Screenplay by * Hampton Fancher * David Peoples
Based on Do Androids Dream of Electric Sheep? by
Philip K. Dick
Starring * Harrison Ford * Rutger Hauer * Sean Young * Daryl Hannah * Edward James Olmos
Cinematography Jordan Cronenweth
Editing by * Terry Rawlings * Marsha Nakashima * Les Healey
Studio * The Ladd Company * Tandem Productions * Sir Run Run Shaw
Distributed by Warner Bros. Pictures
Release date(s) June 25, 1982 (1982-06-25)
Running time 116 minutes (original theatrical cut)
Country United States
Budget $28 million
Gross revenue $32,768,670
Blade Runner is a 1982 American science fiction film, directed by Ridley Scott and starring Harrison Ford, Rutger Hauer, and Sean Young. The screenplay, written by Hampton Fancher and David Peoples, is based loosely on the novel Do Androids Dream of Electric Sheep? by Philip K. Dick.
The film depicts a dystopian Los Angeles in November 2019 in which genetically engineered organic robots called replicants—visually indistinguishable from adult humans—are manufactured by the all-powerful Tyrell Corporation as well as other mega manufacturers around the world. Their use on Earth is banned, and replicants are exclusively used for dangerous, menial or leisure work on Earth's off-world colonies. Replicants who defy the ban and return to Earth are hunted down and "retired" by police special operatives known as "blade runners". The plot focuses on a brutal and cunning group of recently escaped replicants hiding in Los Angeles and the burnt out expert blade runner, Rick Deckard, who reluctantly agrees to take on one more assignment to hunt them down.
Blade Runner initially polarized critics: some were displeased with the pacing, while others enjoyed its thematic complexity. The film performed poorly in North American theaters. Despite the box office failure of the film, it has since become a cult classic, and is now widely regarded as one of the best movies ever made. Blade Runner has been hailed for its production design, depicting a "retrofitted" future, and it remains a leading example of the neo-noir genre. Blade Runner brought the work of author Philip K. Dick to the attention of Hollywood, and several more films have since been based on his work. Ridley Scott regards Blade Runner as "probably" his most complete and personal film. In 1993, Blade Runner was selected for preservation in the United States National Film Registry by the Library of Congress as being "culturally, historically, or aesthetically significant".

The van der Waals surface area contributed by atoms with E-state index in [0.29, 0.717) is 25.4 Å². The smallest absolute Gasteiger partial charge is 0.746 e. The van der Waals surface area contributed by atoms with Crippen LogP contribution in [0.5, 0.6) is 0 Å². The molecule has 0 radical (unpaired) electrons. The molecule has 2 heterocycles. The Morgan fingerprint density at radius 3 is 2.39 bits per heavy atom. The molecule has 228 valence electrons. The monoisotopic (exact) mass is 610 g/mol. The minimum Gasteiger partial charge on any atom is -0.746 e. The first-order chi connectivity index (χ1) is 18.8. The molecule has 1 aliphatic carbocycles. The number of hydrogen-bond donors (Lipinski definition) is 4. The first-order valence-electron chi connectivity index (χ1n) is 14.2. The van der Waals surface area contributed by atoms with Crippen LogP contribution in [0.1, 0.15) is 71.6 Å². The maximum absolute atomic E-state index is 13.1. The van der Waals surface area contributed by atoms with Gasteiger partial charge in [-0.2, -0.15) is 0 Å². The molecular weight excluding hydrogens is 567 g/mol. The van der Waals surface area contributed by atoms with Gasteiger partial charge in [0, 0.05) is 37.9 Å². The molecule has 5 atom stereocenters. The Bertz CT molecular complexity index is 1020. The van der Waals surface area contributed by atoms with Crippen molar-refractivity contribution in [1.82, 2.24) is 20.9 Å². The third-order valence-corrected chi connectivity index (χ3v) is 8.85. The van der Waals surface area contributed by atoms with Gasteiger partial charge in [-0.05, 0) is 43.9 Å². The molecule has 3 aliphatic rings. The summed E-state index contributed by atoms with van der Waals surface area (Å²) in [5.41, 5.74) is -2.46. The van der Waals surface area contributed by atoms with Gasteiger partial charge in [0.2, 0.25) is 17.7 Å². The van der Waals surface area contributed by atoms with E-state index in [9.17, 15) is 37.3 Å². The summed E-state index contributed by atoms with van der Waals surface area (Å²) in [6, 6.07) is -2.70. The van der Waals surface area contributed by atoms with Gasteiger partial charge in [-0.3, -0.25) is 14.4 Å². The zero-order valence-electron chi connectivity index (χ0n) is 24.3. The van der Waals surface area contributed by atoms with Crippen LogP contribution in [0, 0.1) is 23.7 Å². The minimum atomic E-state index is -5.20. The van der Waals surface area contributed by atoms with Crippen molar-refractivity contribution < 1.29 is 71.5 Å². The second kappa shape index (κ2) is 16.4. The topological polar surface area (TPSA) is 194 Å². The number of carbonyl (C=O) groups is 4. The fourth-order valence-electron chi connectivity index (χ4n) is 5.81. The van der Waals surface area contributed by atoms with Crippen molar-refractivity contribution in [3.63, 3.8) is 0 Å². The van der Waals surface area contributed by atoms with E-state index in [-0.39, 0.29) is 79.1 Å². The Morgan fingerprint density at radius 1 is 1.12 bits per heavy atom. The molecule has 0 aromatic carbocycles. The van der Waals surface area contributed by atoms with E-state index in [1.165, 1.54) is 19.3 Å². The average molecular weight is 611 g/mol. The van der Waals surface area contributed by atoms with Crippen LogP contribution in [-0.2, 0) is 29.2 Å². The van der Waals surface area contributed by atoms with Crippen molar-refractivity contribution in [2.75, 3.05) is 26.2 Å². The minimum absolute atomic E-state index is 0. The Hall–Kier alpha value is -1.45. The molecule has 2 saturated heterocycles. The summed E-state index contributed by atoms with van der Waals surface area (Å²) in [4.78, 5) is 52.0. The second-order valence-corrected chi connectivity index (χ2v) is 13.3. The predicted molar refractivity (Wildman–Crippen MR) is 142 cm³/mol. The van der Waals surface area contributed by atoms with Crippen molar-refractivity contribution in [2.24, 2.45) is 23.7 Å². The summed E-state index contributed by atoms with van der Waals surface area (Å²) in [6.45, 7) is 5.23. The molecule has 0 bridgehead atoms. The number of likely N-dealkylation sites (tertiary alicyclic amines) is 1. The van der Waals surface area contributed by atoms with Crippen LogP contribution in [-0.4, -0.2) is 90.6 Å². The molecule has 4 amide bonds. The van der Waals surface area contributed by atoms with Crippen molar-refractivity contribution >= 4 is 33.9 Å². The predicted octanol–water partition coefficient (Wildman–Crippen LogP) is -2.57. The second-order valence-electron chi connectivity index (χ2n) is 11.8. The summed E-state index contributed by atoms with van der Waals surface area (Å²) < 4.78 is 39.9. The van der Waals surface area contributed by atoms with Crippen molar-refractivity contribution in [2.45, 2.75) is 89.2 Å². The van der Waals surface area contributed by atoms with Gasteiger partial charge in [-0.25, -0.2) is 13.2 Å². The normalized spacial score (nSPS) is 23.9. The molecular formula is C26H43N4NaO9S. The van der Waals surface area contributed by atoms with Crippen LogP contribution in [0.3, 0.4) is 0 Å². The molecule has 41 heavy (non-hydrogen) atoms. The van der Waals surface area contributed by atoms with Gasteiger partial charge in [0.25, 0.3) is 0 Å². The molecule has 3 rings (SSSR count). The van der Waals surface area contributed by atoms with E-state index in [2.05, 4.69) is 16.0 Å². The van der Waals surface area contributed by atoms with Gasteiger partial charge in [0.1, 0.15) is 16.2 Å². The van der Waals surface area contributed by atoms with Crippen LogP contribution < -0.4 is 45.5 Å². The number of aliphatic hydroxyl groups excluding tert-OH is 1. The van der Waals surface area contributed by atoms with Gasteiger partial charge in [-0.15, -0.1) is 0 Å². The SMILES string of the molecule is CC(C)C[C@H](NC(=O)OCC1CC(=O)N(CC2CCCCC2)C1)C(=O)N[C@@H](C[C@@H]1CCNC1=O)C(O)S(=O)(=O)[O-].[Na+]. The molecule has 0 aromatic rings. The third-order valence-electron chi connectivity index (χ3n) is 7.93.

Seven versions of the film have been shown for various markets as a result of controversial changes made by film executives. A rushed director's cut was released in 1992 after a strong response to workprint screenings. This, in conjunction with its popularity as a video rental, made it one of the first films released on DVD, resulting in a basic disc with mediocre video and audio quality. In 2007, Warner Bros. released in select theaters, and subsequently on DVD, HD DVD, and Blu-ray Disc, the 25th anniversary digitally remastered Final Cut by Scott.